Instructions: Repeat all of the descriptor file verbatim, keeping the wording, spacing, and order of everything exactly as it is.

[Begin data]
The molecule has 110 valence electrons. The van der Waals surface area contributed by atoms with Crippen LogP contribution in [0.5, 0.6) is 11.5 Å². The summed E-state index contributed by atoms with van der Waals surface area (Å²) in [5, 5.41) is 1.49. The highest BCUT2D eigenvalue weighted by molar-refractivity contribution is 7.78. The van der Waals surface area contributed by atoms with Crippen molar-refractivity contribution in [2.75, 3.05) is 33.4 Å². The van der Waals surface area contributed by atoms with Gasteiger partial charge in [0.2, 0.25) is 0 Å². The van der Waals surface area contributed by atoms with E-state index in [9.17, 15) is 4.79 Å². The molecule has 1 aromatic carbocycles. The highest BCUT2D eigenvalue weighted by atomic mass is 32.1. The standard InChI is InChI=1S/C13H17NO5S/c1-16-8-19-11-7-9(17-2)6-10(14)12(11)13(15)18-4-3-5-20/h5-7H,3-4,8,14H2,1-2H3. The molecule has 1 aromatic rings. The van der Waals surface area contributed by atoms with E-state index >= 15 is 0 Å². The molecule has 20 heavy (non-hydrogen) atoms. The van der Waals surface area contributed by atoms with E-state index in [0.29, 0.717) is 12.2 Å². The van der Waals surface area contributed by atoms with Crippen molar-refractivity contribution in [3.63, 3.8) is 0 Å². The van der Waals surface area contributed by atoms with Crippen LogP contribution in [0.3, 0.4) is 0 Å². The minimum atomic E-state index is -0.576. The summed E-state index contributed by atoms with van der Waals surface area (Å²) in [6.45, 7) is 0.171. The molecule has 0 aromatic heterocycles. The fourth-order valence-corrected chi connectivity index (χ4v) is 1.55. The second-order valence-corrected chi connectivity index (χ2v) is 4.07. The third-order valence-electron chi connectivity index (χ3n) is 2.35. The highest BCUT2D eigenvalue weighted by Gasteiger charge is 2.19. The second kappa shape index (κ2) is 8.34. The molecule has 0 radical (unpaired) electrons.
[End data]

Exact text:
The molecule has 110 valence electrons. The van der Waals surface area contributed by atoms with Crippen LogP contribution in [0.5, 0.6) is 11.5 Å². The summed E-state index contributed by atoms with van der Waals surface area (Å²) in [5, 5.41) is 1.49. The highest BCUT2D eigenvalue weighted by molar-refractivity contribution is 7.78. The van der Waals surface area contributed by atoms with Crippen molar-refractivity contribution in [2.75, 3.05) is 33.4 Å². The van der Waals surface area contributed by atoms with Gasteiger partial charge in [0.2, 0.25) is 0 Å². The van der Waals surface area contributed by atoms with E-state index in [9.17, 15) is 4.79 Å². The molecule has 1 aromatic carbocycles. The highest BCUT2D eigenvalue weighted by atomic mass is 32.1. The standard InChI is InChI=1S/C13H17NO5S/c1-16-8-19-11-7-9(17-2)6-10(14)12(11)13(15)18-4-3-5-20/h5-7H,3-4,8,14H2,1-2H3. The molecule has 1 aromatic rings. The van der Waals surface area contributed by atoms with E-state index >= 15 is 0 Å². The molecule has 20 heavy (non-hydrogen) atoms. The van der Waals surface area contributed by atoms with E-state index in [0.29, 0.717) is 12.2 Å². The van der Waals surface area contributed by atoms with Crippen molar-refractivity contribution in [3.63, 3.8) is 0 Å². The van der Waals surface area contributed by atoms with Crippen LogP contribution in [0.3, 0.4) is 0 Å². The minimum atomic E-state index is -0.576. The summed E-state index contributed by atoms with van der Waals surface area (Å²) in [6.45, 7) is 0.171. The molecule has 0 aromatic heterocycles. The fourth-order valence-corrected chi connectivity index (χ4v) is 1.55. The second-order valence-corrected chi connectivity index (χ2v) is 4.07. The third-order valence-electron chi connectivity index (χ3n) is 2.35. The highest BCUT2D eigenvalue weighted by Gasteiger charge is 2.19. The second kappa shape index (κ2) is 8.34. The molecule has 0 radical (unpaired) electrons.